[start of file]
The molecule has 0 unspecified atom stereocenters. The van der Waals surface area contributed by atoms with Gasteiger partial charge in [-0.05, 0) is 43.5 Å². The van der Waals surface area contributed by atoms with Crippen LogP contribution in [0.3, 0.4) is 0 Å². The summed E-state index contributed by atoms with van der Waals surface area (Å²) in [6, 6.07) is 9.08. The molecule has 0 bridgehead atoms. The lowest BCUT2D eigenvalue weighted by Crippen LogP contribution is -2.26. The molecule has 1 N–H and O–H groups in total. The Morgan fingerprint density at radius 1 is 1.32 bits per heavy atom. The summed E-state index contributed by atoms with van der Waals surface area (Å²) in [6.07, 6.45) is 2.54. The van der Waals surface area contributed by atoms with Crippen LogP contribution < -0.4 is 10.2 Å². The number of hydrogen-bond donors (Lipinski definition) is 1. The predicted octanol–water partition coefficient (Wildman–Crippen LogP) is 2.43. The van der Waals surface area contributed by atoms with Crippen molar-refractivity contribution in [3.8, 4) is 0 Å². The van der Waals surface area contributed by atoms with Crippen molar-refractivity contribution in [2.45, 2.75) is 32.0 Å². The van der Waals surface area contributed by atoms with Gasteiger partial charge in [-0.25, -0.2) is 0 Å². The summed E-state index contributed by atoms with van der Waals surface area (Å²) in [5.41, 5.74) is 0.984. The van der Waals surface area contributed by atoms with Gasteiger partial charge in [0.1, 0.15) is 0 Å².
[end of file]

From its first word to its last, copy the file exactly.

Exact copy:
The molecule has 0 unspecified atom stereocenters. The van der Waals surface area contributed by atoms with Gasteiger partial charge in [-0.05, 0) is 43.5 Å². The van der Waals surface area contributed by atoms with Crippen LogP contribution in [0.3, 0.4) is 0 Å². The summed E-state index contributed by atoms with van der Waals surface area (Å²) in [6, 6.07) is 9.08. The molecule has 0 bridgehead atoms. The lowest BCUT2D eigenvalue weighted by Crippen LogP contribution is -2.26. The molecule has 1 N–H and O–H groups in total. The Morgan fingerprint density at radius 1 is 1.32 bits per heavy atom. The summed E-state index contributed by atoms with van der Waals surface area (Å²) in [6.07, 6.45) is 2.54. The van der Waals surface area contributed by atoms with Crippen LogP contribution < -0.4 is 10.2 Å². The number of hydrogen-bond donors (Lipinski definition) is 1. The predicted octanol–water partition coefficient (Wildman–Crippen LogP) is 2.43. The van der Waals surface area contributed by atoms with Crippen molar-refractivity contribution in [3.8, 4) is 0 Å². The van der Waals surface area contributed by atoms with Crippen molar-refractivity contribution in [2.45, 2.75) is 32.0 Å². The van der Waals surface area contributed by atoms with Gasteiger partial charge in [-0.25, -0.2) is 0 Å². The summed E-state index contributed by atoms with van der Waals surface area (Å²) in [5.41, 5.74) is 0.984. The van der Waals surface area contributed by atoms with Gasteiger partial charge in [0.1, 0.15) is 0 Å².